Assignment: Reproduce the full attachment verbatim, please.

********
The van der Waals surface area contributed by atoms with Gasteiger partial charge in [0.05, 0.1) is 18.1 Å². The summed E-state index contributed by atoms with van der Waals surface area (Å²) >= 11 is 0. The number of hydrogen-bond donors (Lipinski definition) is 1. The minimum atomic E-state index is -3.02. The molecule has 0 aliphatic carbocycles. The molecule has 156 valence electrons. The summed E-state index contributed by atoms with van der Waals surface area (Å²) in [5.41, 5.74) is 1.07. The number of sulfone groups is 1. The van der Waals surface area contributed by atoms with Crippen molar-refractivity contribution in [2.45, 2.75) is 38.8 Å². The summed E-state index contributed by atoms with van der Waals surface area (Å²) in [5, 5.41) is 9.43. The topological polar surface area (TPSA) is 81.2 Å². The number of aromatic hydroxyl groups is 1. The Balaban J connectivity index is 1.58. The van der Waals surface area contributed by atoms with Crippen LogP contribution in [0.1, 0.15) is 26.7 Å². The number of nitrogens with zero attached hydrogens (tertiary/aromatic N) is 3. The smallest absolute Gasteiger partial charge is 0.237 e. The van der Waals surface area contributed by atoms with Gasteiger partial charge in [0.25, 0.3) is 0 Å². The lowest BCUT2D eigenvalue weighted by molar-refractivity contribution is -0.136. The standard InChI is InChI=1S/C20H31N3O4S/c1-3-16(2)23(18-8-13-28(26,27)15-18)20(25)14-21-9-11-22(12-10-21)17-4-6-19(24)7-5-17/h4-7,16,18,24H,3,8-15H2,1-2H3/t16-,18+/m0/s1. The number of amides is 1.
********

The van der Waals surface area contributed by atoms with Gasteiger partial charge in [0.05, 0.1) is 18.1 Å². The summed E-state index contributed by atoms with van der Waals surface area (Å²) >= 11 is 0. The number of hydrogen-bond donors (Lipinski definition) is 1. The minimum atomic E-state index is -3.02. The molecule has 0 aliphatic carbocycles. The molecule has 156 valence electrons. The summed E-state index contributed by atoms with van der Waals surface area (Å²) in [5.41, 5.74) is 1.07. The number of sulfone groups is 1. The van der Waals surface area contributed by atoms with Crippen molar-refractivity contribution in [2.45, 2.75) is 38.8 Å². The summed E-state index contributed by atoms with van der Waals surface area (Å²) in [5, 5.41) is 9.43. The topological polar surface area (TPSA) is 81.2 Å². The number of aromatic hydroxyl groups is 1. The Balaban J connectivity index is 1.58. The van der Waals surface area contributed by atoms with Crippen LogP contribution in [0.1, 0.15) is 26.7 Å². The number of nitrogens with zero attached hydrogens (tertiary/aromatic N) is 3. The smallest absolute Gasteiger partial charge is 0.237 e. The van der Waals surface area contributed by atoms with Gasteiger partial charge in [0.25, 0.3) is 0 Å². The lowest BCUT2D eigenvalue weighted by molar-refractivity contribution is -0.136. The standard InChI is InChI=1S/C20H31N3O4S/c1-3-16(2)23(18-8-13-28(26,27)15-18)20(25)14-21-9-11-22(12-10-21)17-4-6-19(24)7-5-17/h4-7,16,18,24H,3,8-15H2,1-2H3/t16-,18+/m0/s1. The number of amides is 1.